Tuesday, June 12, 2012

Insurgent by Veronica Roth

The following review has been pieced together from a conversation about Insurgent on Goodreads. I figured that since all the words were mine, I could do with them what I would.


I'm having hard time putting a finger on why Tris and this book aren't as good (although they are good) as the first book.

I think it's hard to write a trilogy going into to it knowing that you are going to write a trilogy. You know there are things that you aren't going to reveal until the end and you know that these things have to be alluded to in some faction for your audience to buy it. You're main characters (in this case I'm including only Tris and Dour) have to also change in some fashion from book one to three. And, that change has to be warranted...this has got to be hard to do especially if you are writing in first person.

I don't really want to like Tris...I understood her behaviors incredibly well in the first book and her pouty petulance, defiance and all out rudeness made sense in the context of her life, her relationships and her factions. I bought it all. In this book Tris changes and I'm not sure that we can use her age as a defense , however, since 16 year olds make life changing decisions all of the time and while sophomores are different than seniors, they can still reason and think and listen and are on the path to adulthood. 

I do not like when a positive role-model (especially one for girls, as there are so few) seems to change her stripes and becomes, in fact, like all the other girls in all the other books that have girls as heroes. Can girls only be heroes if they cry/have ill-tempers/make stupid decisions? It would seem that the literary world seems to thinks so. I would even add Hermione Granger into this mix as she couldn't just be defiant she had to be, at times, downright mean and a 5-letter word...you know which one. I hear that Evie in Paranormalcychanges for the not so good, Bella Swan and Katniss Everdeen inTwilight and The Hunger Games, respectively are not girls I see as having virtues and they only gain virtues by finding or loving boys--argh; even girl leads as far back as The Chronicles of Narnia are not girls I want my daughter to emulate in any fashion. Frankly, as I go through these types of books in my mind Forgive My Fins and other mermaid books, The Girl in the Steel Corset (don't even get me started on Wither) et cetera...the girls all seem to exhibit the same traits of whininess, weakness and neediness that are suppose to make them strong.

I don't know what I want to see in a heroine, a YA heroine in particular, I thought that Tris was getting there. I am afraid that she took a few steps backward in this book, which brings me to the point about trilogies...perhaps Tris just needs some room to grow, perhaps as a Divergent she needs to act and think and truly be selfless, maybe book two was all about acting as she learned the hard way that acting without thinking or truly being selfless does not work.  All I could think about while Tris was being so reckless and going into danger when everyone was telling her not to was Bella Swan and her recklessness...the fact that I could connect them (even if for a little bit, as i know the characters are truly different) irritates me.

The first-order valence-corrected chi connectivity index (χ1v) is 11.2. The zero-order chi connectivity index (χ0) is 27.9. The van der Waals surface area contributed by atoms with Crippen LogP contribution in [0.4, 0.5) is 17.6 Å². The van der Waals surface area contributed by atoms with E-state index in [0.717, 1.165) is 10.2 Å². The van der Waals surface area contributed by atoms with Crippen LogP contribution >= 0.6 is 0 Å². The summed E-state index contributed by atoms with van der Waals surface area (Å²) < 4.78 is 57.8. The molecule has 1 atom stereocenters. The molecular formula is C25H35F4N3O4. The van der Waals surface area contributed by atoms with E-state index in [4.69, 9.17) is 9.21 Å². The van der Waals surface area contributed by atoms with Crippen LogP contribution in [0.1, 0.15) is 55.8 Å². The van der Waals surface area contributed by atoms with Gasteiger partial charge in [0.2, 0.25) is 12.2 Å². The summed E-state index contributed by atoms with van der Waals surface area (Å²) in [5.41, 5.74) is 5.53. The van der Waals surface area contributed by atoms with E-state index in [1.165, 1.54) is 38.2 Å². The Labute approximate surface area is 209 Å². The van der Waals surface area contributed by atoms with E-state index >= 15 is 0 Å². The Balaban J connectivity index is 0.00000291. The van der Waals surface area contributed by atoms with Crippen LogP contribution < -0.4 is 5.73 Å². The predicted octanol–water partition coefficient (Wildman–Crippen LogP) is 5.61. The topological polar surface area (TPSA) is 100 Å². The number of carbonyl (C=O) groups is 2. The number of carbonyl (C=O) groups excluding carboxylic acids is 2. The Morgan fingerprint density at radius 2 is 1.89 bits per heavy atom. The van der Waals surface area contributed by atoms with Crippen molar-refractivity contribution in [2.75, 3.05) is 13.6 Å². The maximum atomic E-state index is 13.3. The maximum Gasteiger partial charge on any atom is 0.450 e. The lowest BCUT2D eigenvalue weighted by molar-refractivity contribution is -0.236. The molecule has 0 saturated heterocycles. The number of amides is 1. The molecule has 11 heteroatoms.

I am still undecided about Tris. I don't think anyone would question her goals or motivations, although they do seem to contradict in terms of being selfish and selfless (or are they just both at the same time?). She doesn't make me want to punch her in the face, I'm pretty sure I don't want to be her friend. She just isn't what she was in book one. I don't like her at all in this book, even if she does question shooting Will and other of her actions that have not yielded positive results, I liked her loads in the first book when her actions and motivations seemed a little clearer. I'll see about the third.

4 Stars   
The thing is, I did enjoy this book loads. It was easy, fast and fun and it has me thinking, all good signs, especially from so young a writer.  Maybe Veronica Roth is being consistent with her characters and plots and we don't know it because there's a whole book to go. I'm willing to give Tris the opportunity to become the YA heroine I've been dreaming of. 

Teacher Advisories 
Sex 3.5-4/5
There are some really steamy kisses ...hands under shirt, lying down type kisses
Language 1/5
If there's any at all it's few and far between and in the heat of the moment.
Substance Abuses 2/5
Only because there's the initiation process and a truth serum and simulation...not really sure all of this should count, but...some people may not like it.
Violence 5/5
Um, there are fight scenes, a war is beginning. Tris and Four have a verbal fight. Actually, a lot of people and Tris have verbal fights. People get knocked out and murdered. A boy is shot point-blank. A girl gets shot and bleeds to death. A leader of one of the factions is assassinated and her body is put on display.

Touchy Subjects
War is Hell
If Dystopic novels don't tell us this, than what are they good for, however when you lose your parents and your brother is a traitor and your friends are dying that point may be a little hard to handle.
See what that looks like if you are smart or brave or honest or caring or selfless...it comes in every package.
Tris has to live with the fact that she killed Will. She tells no one until she is forced to do so.
Being True to Yourself
Even if others doubt you, even if you doubt yourself.
At some point Tris and Four seem to be no good for one another...it's good for kids to see that relationships need work and sometimes you have to fight to keep them and sometimes you have to let go.

How this book is used in the classroom
1] Independent Read option
2] Book Club read


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